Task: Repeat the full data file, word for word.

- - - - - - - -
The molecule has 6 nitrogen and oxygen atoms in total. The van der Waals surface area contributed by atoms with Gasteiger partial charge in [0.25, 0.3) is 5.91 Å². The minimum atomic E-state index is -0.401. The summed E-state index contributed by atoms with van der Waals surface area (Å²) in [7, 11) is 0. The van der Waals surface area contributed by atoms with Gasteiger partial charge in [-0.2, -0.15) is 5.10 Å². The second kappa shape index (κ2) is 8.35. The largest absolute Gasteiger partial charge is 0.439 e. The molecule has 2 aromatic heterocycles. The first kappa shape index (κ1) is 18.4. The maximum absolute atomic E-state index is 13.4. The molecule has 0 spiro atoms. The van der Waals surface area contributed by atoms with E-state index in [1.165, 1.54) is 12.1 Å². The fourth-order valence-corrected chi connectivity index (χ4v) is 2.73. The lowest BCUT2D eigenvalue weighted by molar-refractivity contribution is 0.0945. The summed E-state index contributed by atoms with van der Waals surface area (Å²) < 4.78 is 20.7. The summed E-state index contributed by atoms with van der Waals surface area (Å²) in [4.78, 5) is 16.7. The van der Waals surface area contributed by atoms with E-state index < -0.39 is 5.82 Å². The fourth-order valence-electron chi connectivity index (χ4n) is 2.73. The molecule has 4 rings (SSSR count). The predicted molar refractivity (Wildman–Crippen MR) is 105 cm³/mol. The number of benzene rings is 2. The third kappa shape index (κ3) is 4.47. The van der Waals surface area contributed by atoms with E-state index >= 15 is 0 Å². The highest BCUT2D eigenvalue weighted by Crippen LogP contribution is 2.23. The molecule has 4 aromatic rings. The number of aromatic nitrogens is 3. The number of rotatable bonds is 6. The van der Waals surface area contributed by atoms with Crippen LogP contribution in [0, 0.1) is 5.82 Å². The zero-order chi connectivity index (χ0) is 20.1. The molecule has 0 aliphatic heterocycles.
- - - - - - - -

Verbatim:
The molecule has 6 nitrogen and oxygen atoms in total. The van der Waals surface area contributed by atoms with Gasteiger partial charge in [0.25, 0.3) is 5.91 Å². The minimum atomic E-state index is -0.401. The summed E-state index contributed by atoms with van der Waals surface area (Å²) in [7, 11) is 0. The van der Waals surface area contributed by atoms with Gasteiger partial charge in [-0.2, -0.15) is 5.10 Å². The second kappa shape index (κ2) is 8.35. The largest absolute Gasteiger partial charge is 0.439 e. The molecule has 2 aromatic heterocycles. The first kappa shape index (κ1) is 18.4. The maximum absolute atomic E-state index is 13.4. The molecule has 0 spiro atoms. The van der Waals surface area contributed by atoms with E-state index in [1.165, 1.54) is 12.1 Å². The fourth-order valence-corrected chi connectivity index (χ4v) is 2.73. The lowest BCUT2D eigenvalue weighted by molar-refractivity contribution is 0.0945. The summed E-state index contributed by atoms with van der Waals surface area (Å²) < 4.78 is 20.7. The summed E-state index contributed by atoms with van der Waals surface area (Å²) in [4.78, 5) is 16.7. The van der Waals surface area contributed by atoms with E-state index < -0.39 is 5.82 Å². The fourth-order valence-electron chi connectivity index (χ4n) is 2.73. The molecule has 4 rings (SSSR count). The predicted molar refractivity (Wildman–Crippen MR) is 105 cm³/mol. The number of benzene rings is 2. The third kappa shape index (κ3) is 4.47. The van der Waals surface area contributed by atoms with E-state index >= 15 is 0 Å². The highest BCUT2D eigenvalue weighted by Crippen LogP contribution is 2.23. The molecule has 4 aromatic rings. The number of aromatic nitrogens is 3. The number of rotatable bonds is 6. The van der Waals surface area contributed by atoms with Crippen LogP contribution in [0, 0.1) is 5.82 Å². The zero-order chi connectivity index (χ0) is 20.1. The molecule has 0 aliphatic heterocycles.